Don’t know exactly where you’re going

I’m not used to follow the to-do lists even if I do usually check them before departure-arrival time – just to get the sense of what to pay closer attention to. But there is one to-don’t I always comply with: don’t know exactly where you’re going.

It’s not only about the anti-adventurous spirit of precise goals and the narrowness of top-sight lists. It’s a fact: you ignore most of the city and definitely miss its point if you’re only interested in its monuments and the famous streets, statues, museums, cafés or whatever. When you’re focused on that one or a few things you absolutely have to see, then you forget about the fun and the view you might enjoy on the way there. You stay blind for all the possibilities, for the true face of the streets, for the essence of the city that is hiding right in between the main scenes.

You may walk through the same streets and look at the same things, but your attitude changes with the determination and precision of your goal. You don’t see the streets themselves, you only see them as a means to an end. I actually believe that even when you arrive at your destination, you only see what you expect to see and in any case you miss what everything is all about.

I can declare that with such confidence, because I’ve been there and done that. I felt safer at the beginning of my solo-travels if I knew exactly where I was going and what I would see, if I felt my time is clearly organised between several things and very importantly my day filled with activities. We always fear of being inactive, not to see enough and not to visit them all in the short amount of available time. Above all, we fear of being bored, especially when we travel alone. It’s a bitter irony that these are the reasons we end up missing things out and not savouring as much as we could.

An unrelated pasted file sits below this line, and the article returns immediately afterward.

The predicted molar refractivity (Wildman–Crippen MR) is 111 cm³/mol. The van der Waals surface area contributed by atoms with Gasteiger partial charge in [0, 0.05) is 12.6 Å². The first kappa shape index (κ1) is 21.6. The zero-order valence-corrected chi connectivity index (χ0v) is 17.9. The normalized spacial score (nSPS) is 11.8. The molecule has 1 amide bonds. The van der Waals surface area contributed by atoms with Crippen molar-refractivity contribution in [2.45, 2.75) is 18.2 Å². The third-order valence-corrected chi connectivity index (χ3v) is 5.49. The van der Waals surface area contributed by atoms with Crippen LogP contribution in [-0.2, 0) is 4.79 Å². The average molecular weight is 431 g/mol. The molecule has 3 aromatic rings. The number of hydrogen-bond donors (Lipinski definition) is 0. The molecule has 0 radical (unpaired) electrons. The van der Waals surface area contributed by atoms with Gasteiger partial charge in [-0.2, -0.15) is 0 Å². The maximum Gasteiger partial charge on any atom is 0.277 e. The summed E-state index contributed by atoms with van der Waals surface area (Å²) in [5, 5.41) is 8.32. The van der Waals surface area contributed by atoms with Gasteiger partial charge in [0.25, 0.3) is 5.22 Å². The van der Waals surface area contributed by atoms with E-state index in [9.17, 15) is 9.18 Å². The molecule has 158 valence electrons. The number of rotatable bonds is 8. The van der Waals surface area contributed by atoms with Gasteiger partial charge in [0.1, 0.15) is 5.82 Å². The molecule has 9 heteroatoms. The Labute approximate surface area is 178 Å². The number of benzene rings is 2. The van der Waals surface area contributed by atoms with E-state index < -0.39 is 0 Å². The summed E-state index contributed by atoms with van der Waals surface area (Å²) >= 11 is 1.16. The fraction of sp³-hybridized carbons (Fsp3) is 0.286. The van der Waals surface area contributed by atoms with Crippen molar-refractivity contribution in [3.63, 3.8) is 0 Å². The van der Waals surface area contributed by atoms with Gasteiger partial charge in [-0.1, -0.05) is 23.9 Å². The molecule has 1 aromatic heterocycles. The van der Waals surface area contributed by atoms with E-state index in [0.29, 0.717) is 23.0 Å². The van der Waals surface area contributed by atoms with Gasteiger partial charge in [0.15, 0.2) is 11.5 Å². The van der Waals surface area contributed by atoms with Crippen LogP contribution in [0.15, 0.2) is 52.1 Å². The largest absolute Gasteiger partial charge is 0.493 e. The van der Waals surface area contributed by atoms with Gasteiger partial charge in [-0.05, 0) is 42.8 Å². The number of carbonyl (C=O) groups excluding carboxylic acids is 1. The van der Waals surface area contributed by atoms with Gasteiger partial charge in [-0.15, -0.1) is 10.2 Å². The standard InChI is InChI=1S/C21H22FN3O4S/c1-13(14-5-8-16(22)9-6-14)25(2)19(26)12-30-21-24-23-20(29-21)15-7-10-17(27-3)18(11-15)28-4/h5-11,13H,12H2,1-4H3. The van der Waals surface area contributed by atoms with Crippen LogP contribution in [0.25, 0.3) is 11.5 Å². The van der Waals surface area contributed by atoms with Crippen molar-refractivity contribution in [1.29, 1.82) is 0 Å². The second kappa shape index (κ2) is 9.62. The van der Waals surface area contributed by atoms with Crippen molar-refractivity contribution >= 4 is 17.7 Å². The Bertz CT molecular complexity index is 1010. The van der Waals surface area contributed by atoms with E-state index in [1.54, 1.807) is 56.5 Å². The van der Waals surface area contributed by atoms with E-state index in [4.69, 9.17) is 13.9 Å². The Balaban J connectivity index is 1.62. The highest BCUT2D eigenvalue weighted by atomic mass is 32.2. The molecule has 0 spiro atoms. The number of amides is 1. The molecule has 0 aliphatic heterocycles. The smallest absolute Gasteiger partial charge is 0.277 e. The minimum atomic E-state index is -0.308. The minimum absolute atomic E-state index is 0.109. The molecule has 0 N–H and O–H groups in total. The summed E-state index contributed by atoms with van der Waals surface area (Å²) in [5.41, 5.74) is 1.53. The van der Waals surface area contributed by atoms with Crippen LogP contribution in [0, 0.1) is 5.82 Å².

One learns that pretty soon, though, if she continues to travel. I did too. I only needed a few days in a beautiful European metropolis to start my lesson of getting lost in city streets and letting my own intuition guide me. It was then I discovered their mood, their treasures, and my personal favourites.

Now, the only decision I have to make in the morning is to choose which quarter I’ll be exploring that day. Then, I only have to walk there (or take the public transport if it’s really too far) and see where the streets take me, not worrying at all about the top sights – they’re usually quite impossible to ignore anyway. It’s as simple and as delightful as it can get.

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